Oct 18, 2023 - World

China's Belt and Road pulls Putin closer

Photo illustration of Vladimir Putin wearing a hard hat, safety goggles and reflective vest.

Photo illustration: Shoshana Gordon/Axios. Photo: Getty Images

Russian President Vladimir Putin lauded China's Belt and Road Initiative during his visit to Beijing this week, where leaders from more than 130 countries are gathering for the largest international forum China has hosted since before the pandemic.

Why it matters: The Belt and Road Forum demonstrates the convening power Xi Jinping has built in the decade since he launched his signature foreign policy initiative — and the challenge China now poses as Xi envisions China as a rival global power to the U.S.

  • The initiative has enabled China to encroach on Russia's traditional sphere of influence in Central Asia, but it has also nurtured an emerging authoritarian-friendly alternative global system that benefits the Kremlin's revisionist goals.
  • Putin is offering full-throated support for China's world order-building project as Western sanctions have cut off much of Russia's access to developed economies.
  • Putin's visit to China is only his second foreign trip after an international arrest warrant was issued for him in March.

What he's saying: "We welcome President Xi Jinping's initiative and are willing to cooperate to promote the implementation of the initiative," Putin told Chinese state broadcaster CGTN.

  • "This initiative represents an excellent and correct top-level design that is continually evolving and being implemented," Putin said. "Within the framework of cooperation, no one imposes its will on others."
  • Putin added that Russia hopes to expand the Eurasian Economic Union — established in 2014 and including member states Russia, Belarus, Kazakhstan, Kyrgyzstan and Armenia — into a "Greater Eurasia, which aligns perfectly with China's Belt and Road Initiative."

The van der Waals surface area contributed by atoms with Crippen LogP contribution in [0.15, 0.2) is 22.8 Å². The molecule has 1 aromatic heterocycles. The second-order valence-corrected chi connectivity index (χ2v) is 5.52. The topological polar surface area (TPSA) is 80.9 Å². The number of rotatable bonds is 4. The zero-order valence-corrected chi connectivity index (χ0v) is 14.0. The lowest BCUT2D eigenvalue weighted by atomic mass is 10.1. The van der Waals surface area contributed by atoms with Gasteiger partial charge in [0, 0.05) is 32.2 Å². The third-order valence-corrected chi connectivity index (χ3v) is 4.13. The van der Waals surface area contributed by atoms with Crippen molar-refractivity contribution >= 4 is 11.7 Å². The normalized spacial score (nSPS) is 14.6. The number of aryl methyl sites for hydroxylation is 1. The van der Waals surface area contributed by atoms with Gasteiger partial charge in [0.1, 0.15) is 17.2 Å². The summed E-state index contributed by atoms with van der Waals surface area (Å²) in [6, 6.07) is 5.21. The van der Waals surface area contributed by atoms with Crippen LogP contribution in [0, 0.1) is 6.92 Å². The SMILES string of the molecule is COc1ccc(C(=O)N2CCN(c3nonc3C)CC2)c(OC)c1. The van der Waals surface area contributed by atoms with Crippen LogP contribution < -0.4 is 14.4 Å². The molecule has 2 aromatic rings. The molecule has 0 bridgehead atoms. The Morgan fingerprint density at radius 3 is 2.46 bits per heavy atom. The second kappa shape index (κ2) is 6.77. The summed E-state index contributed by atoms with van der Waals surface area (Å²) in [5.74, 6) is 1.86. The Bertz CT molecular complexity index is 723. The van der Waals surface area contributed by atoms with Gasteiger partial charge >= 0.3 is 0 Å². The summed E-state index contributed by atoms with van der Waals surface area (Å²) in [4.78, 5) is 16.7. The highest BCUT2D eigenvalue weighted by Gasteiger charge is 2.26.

Between the lines: Putin echoed Beijing's talking points about the Belt and Road Initiative while also promoting Russia's economic and geopolitical plan for the region as complementary, not competing with, the Belt and Road.

  • "There is growing realization that China's influence is set to grow in Central Asia," so Russia's leaders are "accommodating this reality," Alexander Gabuev, a senior fellow at the Carnegie Endowment for International Peace, told Axios.
  • Putin's and Xi's interests in Central Asia also overlap, Gabuev said. "They want to keep secular authoritarian regimes there. They want to keep those regimes not ideological and not Islamist, because in Russia and China's view that's the best guarantee of stability," and they also "want to keep western influence at bay."

Details: Trade between China and Russia has risen dramatically over the past year, and is expected to reach $200 billion by the end of the year, according to Russian projections.

  • "For Russia, it's very important to substitute the lost markets in the West, and it's very important to keep its economy afloat, especially during the wartime to fuel the war," Yurii Poita, head of the Asia-Pacific section at Ukraine's Center for Army, Conversion and Disarmament Studies, told Axios.
  • Putin's main goal in showing support for the BRI is to continue to expand Russia's energy, trade and investment ties with China and create greater "strategic depth" in its economic ties, Poita said, while Xi wants to increase China's food and energy security by sourcing more from Russia.

What to watch: The BRI has expanded Beijing's sway around the world, particularly in developing and emerging economies, but Xi is looking to revamp the initiative to make it less risky for international partners, the Wall Street Journal reports.

  • A growing number of countries have been saddled with unsustainable debt due in part to the infrastructure contracts they signed with Chinese companies through the BRI.
  • A scaled-down BRI would also be more sustainable for China, which is experiencing serious economic headwinds amid ongoing real estate and debt crises.

Go deeper: An unstable Russia could hinder Beijing's ambitions

Editor's note: This story was corrected to reflect that the international arrest warrant for Vladimir Putin was issued in March (not last year).

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